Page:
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  8. "If you do well you'll make $160k but if not you'll have to settle for $80k" is a classic law school fraud technique. I almost wonder if there is some school somewhere where the Deans and other conspirators are taught the technique.

    The truth about Southwestern is that more than half of the graduating class do not get full time jobs in law.

    Using the ABA's "everyone who works one hour per week is employed" standard, Southwestern can claim that 95% of their graduates had jobs. But only 22.9% of their graduates reported a salary because that's the percentage who got *real* jobs. I REPEAT, AT SOUTHWESTERN ONLY 22.9% OF GRADUATES REPORTED SALARY INFORMATION. http://www.lawschooltransparency.com/clearinghouse/?school=southwestern

    Fraud is a crime, but when we live in a corrupt world where prosecutors don't do their job, everyone feels free to profit from crime. Blueprint press doesn't want you to know how bad the employment situation is, because if you knew you wouldn't pay them money for LSAT prep. So when Blueprint advertises in hopes of getting your money, they mimic the schools' fraud techniques. Hey, everyone else is doing it so why shouldn't Blueprint do it?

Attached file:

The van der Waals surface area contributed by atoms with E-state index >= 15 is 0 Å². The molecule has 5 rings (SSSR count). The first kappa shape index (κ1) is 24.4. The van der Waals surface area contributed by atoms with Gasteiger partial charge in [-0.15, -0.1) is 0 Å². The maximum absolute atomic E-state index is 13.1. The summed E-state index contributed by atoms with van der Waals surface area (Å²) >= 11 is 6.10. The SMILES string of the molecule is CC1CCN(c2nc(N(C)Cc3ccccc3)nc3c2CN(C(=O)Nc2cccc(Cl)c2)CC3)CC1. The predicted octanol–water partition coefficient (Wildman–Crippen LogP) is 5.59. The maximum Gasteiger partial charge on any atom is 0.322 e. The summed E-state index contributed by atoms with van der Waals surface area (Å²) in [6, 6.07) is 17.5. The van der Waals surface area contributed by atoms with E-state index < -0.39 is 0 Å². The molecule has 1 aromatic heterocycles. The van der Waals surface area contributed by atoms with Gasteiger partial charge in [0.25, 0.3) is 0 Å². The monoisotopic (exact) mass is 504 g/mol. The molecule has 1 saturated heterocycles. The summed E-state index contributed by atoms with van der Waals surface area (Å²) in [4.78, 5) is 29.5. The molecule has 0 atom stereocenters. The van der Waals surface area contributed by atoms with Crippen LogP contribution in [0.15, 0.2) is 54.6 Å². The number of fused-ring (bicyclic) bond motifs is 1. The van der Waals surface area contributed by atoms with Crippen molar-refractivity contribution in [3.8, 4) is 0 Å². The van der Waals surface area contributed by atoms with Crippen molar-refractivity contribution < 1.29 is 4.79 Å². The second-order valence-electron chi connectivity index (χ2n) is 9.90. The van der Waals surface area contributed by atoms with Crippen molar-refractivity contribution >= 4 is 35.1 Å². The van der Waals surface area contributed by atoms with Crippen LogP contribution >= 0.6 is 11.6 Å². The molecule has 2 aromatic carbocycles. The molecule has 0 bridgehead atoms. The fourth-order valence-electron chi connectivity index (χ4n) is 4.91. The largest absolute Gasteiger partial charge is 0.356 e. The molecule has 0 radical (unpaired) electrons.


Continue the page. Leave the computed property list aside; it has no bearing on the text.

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  9. As someone who has been in the test prep business for over a decade, I've increasingly been having problems with the LSAT portion of the business. While I certainly earn my keep when I help a kid who starts at a 157 work his way up to a 170, thereby getting him into a school that actually has a chance of getting him a good job (or of getting him a free ride at a decent school), I wonder if the "right" thing to do with a client who starts at a 140 and works and WORKS just to get to a 153 would be to tell them, "You really *really* should not go to law school."